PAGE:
It’s that time of year again, spring is here and Intel is about the release a new line of processors. In 2011 we had Sandy Bridge, last year it was Ivy Bridge and this year is Haswell. Of course every year they get better, more powerful, consume less power and offer overall increased performance. Last year the big gain between Sandy Bridge and Ivy Bridge was the graphics performance, the GPU increased significantly while using the same amound of power, even less actually.
If you look at Intel and graphics, they’ve tried their hand at high end gaming, and Ivy Bridge’s HD 4000 graphics chip brought to the table decent performance. This year we’ve got Haswell and Intel has upped its game with IRIS Graphics.
So where did we come from? Ivy Bridge CPUs came with 1 of 3 GPUs: HD Graphics 4000, the highest-performing and most common; HD Graphics 2500, less powerful, it used only 6 of Intel’s graphics execution units (EUs) rather than 16; and HD graphics, which is basically the same as HD 2500 with out Intel’s QuickSync video encoding.In
Haswell’s new GPUs have expanded the number of performance tiers to five and cover different types of devices, power envelopes, and price points. We learned about the top 3 performing parts which you can check out in the graph below:
When it comes to Ultrabooks only 2 of these 3 GPUs are designed to fit inside out portable friends. The higher-performing of these two GPUs sheds the HD Graphics moniker for a new name: the Iris Graphics 5100. Intel’s 3DMark11 tests show this part as being just over twice as fast as Ivy Bridge’s HD 4000 chip, which is a very impressive gain.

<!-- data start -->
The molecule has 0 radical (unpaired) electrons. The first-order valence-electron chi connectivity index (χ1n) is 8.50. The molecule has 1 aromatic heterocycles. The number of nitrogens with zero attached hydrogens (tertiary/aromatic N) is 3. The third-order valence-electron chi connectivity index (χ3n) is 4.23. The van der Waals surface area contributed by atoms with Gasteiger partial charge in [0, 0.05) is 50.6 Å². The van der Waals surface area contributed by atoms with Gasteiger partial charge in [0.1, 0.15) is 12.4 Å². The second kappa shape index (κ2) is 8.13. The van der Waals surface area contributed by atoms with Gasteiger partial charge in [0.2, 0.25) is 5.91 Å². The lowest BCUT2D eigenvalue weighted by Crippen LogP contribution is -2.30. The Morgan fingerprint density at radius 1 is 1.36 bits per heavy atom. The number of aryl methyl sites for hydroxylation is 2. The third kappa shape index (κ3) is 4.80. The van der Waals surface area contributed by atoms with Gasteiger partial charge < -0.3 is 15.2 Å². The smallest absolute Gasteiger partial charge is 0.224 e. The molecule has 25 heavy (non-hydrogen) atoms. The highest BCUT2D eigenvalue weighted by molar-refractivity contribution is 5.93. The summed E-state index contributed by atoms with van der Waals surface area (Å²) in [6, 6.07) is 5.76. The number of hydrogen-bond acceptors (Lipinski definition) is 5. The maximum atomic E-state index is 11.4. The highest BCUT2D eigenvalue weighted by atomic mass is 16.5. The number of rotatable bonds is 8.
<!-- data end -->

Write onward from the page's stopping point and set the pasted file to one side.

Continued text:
One thing you might want to keep in mind is that the Iris 5100 is confined to chips with a 28W thermal design power (TDP), which is a fair bit higher than the 17W TDP used by both Sandy Bridge and Ivy Bridge CPUs. Meaning your battery life isn’t going to be as hot as you might want it to be.
For smaller and perhaps cheaper Ultrabooks, keep an eye out for the Intel HD Graphics 5000. Intel’s benchmarks show it being about 1.5 times as quick as the HD 4000, which is still a nice increase given that chips with this GPU fit into a 15W TDP envelope.
If you’re trying to keep all of the straight at a glance Iris is being reserved for the fastest highend graphics that Intel has to offer.
There are a few more GPUs that we’re going to see from Intel, but these are the 3 that we’ll probably end up seeing the most often. There is going to be another faster GPU released but it will be headed for larger laptops like a chunky 15 inch Macbook Pro and what we’re looking at today is headed for an Ultrabook, to keep in the Apple vein of explainations, the Macbook Air.
If we take a quick look at the highedn the Iris Pro Graphics 5200 GPU is similar to the Iris 5100 in execution resources, but it adds a small amount of integrated eDRAM to the CPU package to increase performance. Like everything in high performance graphics it isn’t exactly power efficient and the H-series quad-core processors that use the Iris Pro 5200 have a 47W TDP compared to the dual-core Iris 5100-equipped U-series CPUs’ 28W.
We were actually at IDF in Beijing and got to check out a Haswell gaming demo: